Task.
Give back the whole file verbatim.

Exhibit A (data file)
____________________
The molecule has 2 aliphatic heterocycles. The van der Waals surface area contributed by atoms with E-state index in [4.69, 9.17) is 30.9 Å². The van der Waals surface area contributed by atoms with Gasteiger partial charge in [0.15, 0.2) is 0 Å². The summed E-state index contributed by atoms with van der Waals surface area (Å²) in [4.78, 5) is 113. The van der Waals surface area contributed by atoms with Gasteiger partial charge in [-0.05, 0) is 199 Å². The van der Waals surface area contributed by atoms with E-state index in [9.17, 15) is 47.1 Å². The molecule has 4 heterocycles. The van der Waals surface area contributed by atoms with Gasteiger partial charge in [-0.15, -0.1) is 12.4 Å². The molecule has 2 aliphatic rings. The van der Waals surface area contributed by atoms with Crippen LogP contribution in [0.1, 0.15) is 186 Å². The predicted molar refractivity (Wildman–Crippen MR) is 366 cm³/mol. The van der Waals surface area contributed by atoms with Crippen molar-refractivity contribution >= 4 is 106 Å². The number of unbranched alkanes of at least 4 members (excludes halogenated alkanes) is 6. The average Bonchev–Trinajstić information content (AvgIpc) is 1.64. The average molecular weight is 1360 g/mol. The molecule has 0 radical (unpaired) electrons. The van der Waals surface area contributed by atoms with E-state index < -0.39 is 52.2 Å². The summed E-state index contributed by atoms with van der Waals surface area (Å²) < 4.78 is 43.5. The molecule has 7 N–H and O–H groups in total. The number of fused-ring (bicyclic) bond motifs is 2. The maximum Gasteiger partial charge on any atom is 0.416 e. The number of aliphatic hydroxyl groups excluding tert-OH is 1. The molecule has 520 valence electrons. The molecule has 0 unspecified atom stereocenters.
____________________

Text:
The molecule has 2 aliphatic heterocycles. The van der Waals surface area contributed by atoms with E-state index in [4.69, 9.17) is 30.9 Å². The van der Waals surface area contributed by atoms with Gasteiger partial charge in [0.15, 0.2) is 0 Å². The summed E-state index contributed by atoms with van der Waals surface area (Å²) in [4.78, 5) is 113. The van der Waals surface area contributed by atoms with Gasteiger partial charge in [-0.05, 0) is 199 Å². The van der Waals surface area contributed by atoms with E-state index in [9.17, 15) is 47.1 Å². The molecule has 4 heterocycles. The van der Waals surface area contributed by atoms with Gasteiger partial charge in [-0.15, -0.1) is 12.4 Å². The molecule has 2 aliphatic rings. The van der Waals surface area contributed by atoms with Crippen LogP contribution in [0.1, 0.15) is 186 Å². The predicted molar refractivity (Wildman–Crippen MR) is 366 cm³/mol. The van der Waals surface area contributed by atoms with Crippen molar-refractivity contribution >= 4 is 106 Å². The number of unbranched alkanes of at least 4 members (excludes halogenated alkanes) is 6. The average Bonchev–Trinajstić information content (AvgIpc) is 1.64. The average molecular weight is 1360 g/mol. The molecule has 0 radical (unpaired) electrons. The van der Waals surface area contributed by atoms with E-state index < -0.39 is 52.2 Å². The summed E-state index contributed by atoms with van der Waals surface area (Å²) < 4.78 is 43.5. The molecule has 7 N–H and O–H groups in total. The number of fused-ring (bicyclic) bond motifs is 2. The maximum Gasteiger partial charge on any atom is 0.416 e. The number of aliphatic hydroxyl groups excluding tert-OH is 1. The molecule has 520 valence electrons. The molecule has 0 unspecified atom stereocenters.